Electric Vehicle Television (EVTV) prides itself on producing some of the most boring video content available on the internet. Truly, unless you have a passion for electric vehicles, learning how they work and how to build them, it more closely resembles a sleep aid than entertainment. Sometimes, though, the tedium is punctuated by triumph, which makes the watching worth while.

Such was the case recently when an impromptu assembly of engineering types showed up at the outfit's Cape Girardeau, Missouri headquarters to take a crack at animating a Telsa motor through the inverter to which it is twinned. Electric motors are installed in kits and conversions on a regular basis, but when dealing with components from an OEM, the task can be complicated because of the manufacturer-specific code involved.

To conquer the Tesla, the team used a controller area network (CAN) capture device it developed to read signals sent from the readily accessible diagnostics port of the Model S belonging to EVTV founder Jack Rickard. The captured code was then edited and fed back to a salvaged motor and inverter, powered by a battery from Better Place, installed onto a maple-top workstation. After some fussing and problem solving, the electric lump started spinning, success was declared, and the team celebrated with a toast of Rickard's homemade whiskey.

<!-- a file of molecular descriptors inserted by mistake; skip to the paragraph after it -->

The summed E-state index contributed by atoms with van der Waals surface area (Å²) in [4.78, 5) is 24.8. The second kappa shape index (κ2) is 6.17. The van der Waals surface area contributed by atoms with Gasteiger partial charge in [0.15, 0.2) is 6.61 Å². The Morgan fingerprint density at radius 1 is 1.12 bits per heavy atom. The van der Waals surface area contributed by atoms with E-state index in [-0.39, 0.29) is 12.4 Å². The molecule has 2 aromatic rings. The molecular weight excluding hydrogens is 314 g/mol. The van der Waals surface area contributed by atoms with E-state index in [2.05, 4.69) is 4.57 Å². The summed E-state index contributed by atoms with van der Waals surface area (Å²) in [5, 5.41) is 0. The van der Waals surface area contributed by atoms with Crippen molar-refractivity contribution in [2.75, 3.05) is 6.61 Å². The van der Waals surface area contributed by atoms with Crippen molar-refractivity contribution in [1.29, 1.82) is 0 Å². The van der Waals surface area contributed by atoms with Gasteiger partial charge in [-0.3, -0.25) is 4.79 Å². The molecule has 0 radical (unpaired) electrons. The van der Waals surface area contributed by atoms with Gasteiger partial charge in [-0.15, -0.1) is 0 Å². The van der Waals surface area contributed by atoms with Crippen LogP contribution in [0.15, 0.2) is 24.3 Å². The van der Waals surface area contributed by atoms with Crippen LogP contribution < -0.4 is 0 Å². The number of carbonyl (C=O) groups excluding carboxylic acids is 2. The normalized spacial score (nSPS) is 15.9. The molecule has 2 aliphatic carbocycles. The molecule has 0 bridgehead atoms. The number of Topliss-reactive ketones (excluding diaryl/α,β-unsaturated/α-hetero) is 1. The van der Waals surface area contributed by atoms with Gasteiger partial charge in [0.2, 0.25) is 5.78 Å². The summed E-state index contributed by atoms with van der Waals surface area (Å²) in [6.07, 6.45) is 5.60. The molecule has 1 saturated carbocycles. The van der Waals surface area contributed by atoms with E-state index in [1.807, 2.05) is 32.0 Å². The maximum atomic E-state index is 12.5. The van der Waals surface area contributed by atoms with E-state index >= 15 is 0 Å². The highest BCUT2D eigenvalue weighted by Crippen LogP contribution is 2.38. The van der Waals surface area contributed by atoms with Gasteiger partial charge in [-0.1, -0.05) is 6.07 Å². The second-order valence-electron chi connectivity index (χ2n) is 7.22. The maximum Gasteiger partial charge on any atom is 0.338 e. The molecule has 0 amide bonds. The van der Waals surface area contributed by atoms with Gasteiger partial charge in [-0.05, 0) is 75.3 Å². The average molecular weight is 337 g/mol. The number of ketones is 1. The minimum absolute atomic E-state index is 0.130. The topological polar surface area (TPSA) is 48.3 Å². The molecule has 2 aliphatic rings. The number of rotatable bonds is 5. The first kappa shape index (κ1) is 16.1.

With this victory, Rickard tells AutoblogGreen that he expects to see Tesla motors and inverters finding new homes within the chassis of custom EVs within months. In fact, EVTV intends to get the band wagon rolling with a second drivetrain it acquired for that very purpose. It's something we had already had expected to see in the unlikely shape of the so-called "Stretchla" project of Otmar Ebenhoech. That effort, however, got somewhat stranded when Tesla decided not to sell Ebenhoech additional parts because of the salvaged nature of his vehicle. Sadly, the right-to-repair issue is one not limited to the traditional automakers.

EVTV feels strongly, however, that once you buy a car, or even a salvaged drivetrain, it's yours to do with what you will. To that end, it offers its reverse engineering tool, called the CANDue/SavvyCAN, for sale on its online store, and for those who can handle the excitement, will be explaining how they get the Tesla drivetrain to function properly inside a donor vehicle on its weekly show.

You can watch this entire particular episode below, or, if you can't spare a couple hours (or so), begin viewing at the 1:23:06-mark. If you end up using this knowledge in a project of your own, feel free to let us know about it.




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